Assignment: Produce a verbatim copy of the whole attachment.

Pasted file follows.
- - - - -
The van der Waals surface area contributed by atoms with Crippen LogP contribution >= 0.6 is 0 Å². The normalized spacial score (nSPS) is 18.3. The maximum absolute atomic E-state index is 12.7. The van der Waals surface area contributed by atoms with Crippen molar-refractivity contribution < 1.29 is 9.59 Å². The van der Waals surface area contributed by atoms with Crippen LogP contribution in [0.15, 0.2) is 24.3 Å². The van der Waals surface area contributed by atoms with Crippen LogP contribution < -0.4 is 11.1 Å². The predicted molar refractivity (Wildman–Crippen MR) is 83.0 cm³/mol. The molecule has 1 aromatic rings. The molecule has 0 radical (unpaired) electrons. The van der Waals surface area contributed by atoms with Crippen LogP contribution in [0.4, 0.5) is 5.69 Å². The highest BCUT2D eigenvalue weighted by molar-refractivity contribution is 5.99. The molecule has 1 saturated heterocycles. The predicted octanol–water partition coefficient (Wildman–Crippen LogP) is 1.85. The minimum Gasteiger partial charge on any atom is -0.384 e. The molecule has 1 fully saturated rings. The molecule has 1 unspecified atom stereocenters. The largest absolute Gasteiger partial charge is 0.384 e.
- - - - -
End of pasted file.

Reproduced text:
The van der Waals surface area contributed by atoms with Crippen LogP contribution >= 0.6 is 0 Å². The normalized spacial score (nSPS) is 18.3. The maximum absolute atomic E-state index is 12.7. The van der Waals surface area contributed by atoms with Crippen molar-refractivity contribution < 1.29 is 9.59 Å². The van der Waals surface area contributed by atoms with Crippen LogP contribution in [0.15, 0.2) is 24.3 Å². The van der Waals surface area contributed by atoms with Crippen LogP contribution < -0.4 is 11.1 Å². The predicted molar refractivity (Wildman–Crippen MR) is 83.0 cm³/mol. The molecule has 1 aromatic rings. The molecule has 0 radical (unpaired) electrons. The van der Waals surface area contributed by atoms with Crippen LogP contribution in [0.4, 0.5) is 5.69 Å². The highest BCUT2D eigenvalue weighted by molar-refractivity contribution is 5.99. The molecule has 1 saturated heterocycles. The predicted octanol–water partition coefficient (Wildman–Crippen LogP) is 1.85. The minimum Gasteiger partial charge on any atom is -0.384 e. The molecule has 1 fully saturated rings. The molecule has 1 unspecified atom stereocenters. The largest absolute Gasteiger partial charge is 0.384 e.